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Agriculture Today


Highest wildfire risk between Fort Worth and San Antonio


Highest wildfire risk between Fort Worth and San Antonio
MEGAN CLAYTON/Texas A&M AgriLife Extension Service Jose Martinez, U.S. Department of Agriculture rangeland management specialist, lights a flank fire during a prescribed burn in Jim Hogg County. One of the best ways to protect property is through prescribed burning, but it should only be done by highly trained personnel, said a Texas A&M AgriLife Extension Service range specialist.


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Robert Burns
September 19, 2012
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COLLEGE STATION -- Many areas of Texas remained hot and dry, and though fuel loads may not be as high as last year, the risk of wildfire is building, said Megan Clayton, Texas A&M AgriLife Extension Service range specialist, Corpus Christi.

Though there haven’t been any large wildfires to match those of 2011, AgriLife Extension and Texas A&M Forest Service experts are already working on preventing outbreaks and limiting the damage they do, Clayton said.

Clayton recently attended a Forest Service workshop in New Braunfels where the emphasis was on the risk of wildfire in the “wildland-urban interface.”

“That’s the area just outside of major urban areas where more and more people are moving in Texas,” Clayton said.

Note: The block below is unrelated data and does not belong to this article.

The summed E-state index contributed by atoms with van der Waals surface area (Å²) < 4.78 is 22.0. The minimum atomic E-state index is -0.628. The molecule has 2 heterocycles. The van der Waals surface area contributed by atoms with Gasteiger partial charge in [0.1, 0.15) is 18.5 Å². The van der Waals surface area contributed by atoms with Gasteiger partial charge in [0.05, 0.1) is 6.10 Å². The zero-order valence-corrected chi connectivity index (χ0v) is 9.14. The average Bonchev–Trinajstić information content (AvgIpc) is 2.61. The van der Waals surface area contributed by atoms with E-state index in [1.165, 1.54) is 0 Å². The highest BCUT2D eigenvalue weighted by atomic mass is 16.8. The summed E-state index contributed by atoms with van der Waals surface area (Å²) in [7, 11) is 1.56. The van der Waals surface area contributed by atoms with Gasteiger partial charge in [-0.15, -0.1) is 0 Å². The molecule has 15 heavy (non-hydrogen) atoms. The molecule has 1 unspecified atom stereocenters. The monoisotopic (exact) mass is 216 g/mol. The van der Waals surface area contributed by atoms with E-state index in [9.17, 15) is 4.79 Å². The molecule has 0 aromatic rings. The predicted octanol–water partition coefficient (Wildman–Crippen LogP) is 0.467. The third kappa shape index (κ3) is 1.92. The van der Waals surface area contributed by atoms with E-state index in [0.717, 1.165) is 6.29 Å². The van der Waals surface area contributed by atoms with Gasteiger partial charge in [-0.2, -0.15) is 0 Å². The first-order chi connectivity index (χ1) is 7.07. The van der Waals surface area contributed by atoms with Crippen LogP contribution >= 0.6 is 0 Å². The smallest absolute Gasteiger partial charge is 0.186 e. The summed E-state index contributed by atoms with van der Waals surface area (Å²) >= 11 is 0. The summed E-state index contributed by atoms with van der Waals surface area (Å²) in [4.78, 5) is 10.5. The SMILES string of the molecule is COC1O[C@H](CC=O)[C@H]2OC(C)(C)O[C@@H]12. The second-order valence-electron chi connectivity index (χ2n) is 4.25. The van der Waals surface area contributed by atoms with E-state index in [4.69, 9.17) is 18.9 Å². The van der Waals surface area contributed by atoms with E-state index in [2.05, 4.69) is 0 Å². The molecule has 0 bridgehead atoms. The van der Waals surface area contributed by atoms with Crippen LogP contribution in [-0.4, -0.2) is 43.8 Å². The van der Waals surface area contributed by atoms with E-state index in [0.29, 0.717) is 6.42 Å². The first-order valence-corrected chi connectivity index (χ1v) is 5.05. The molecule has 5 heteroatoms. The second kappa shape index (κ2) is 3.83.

These are often the highest risk areas because of the concentrated fuel loads that build in and around rural home landscapes, she said.

On the Forest Service’s Wildfire Risk Assessment Portal, the highest risk [in early September] was in the central part of the state, along the U.S. Interstate 35 corridor from Fort Worth to San Antonio.

The Forest Service site also has information on judging wildfire risk for any particular area and the likely intensity of a wildfire if it starts.

Clayton said more information on wildfire prevention can also be found on the Texas Extension Disaster Education Network at http://texashelp.tamu.edu/.

AgriLife Extension district reporters compiled the following summaries:

AgriLife Extension district reporters for the Southwest District, including Wilson, Gonzales, Guadalupe, and Bexar counties, reported conditions remained hot and dry with no rain forecast, but with slightly cooler days. Some pecan growers were harvesting early this year. Crows were a problem in some orchards. The corn and cotton harvests continued. Pastures and rangeland further declined.

AgriLife Extension district reporters for the Coastal Bend District, including Karnes County, reported temperatures were above normal with no measurable rain. Most areas finished harvesting corn, sorghum, and cotton. Rangeland and pastures needed rain. Cattle were being sold due to lack of forages.

AgriLife Extension district reporters for the South District, including Atascosa County, reported extremely hot and dry weather caused high evaporation rates, rangeland and pastures to further deteriorate, and soil moisture levels to drop. Soil-moisture levels were very short in the northern and eastern counties, and short to very short throughout the western and southern counties. Stock-tank levels continued to drop. Many ranchers further culled herds because of forage shortages. Cattle were in poor to fair condition. Fall-planted corn and peanuts in Atascosa County were progressing well.

Robert Burns has nearly 30 years’ experience writing about agriculture and agricultural-related research. He writes about Texas AgriLife Research and Texas AgriLife Extension Service activities at the Overton Center and centers in Stephenville and Temple.
 

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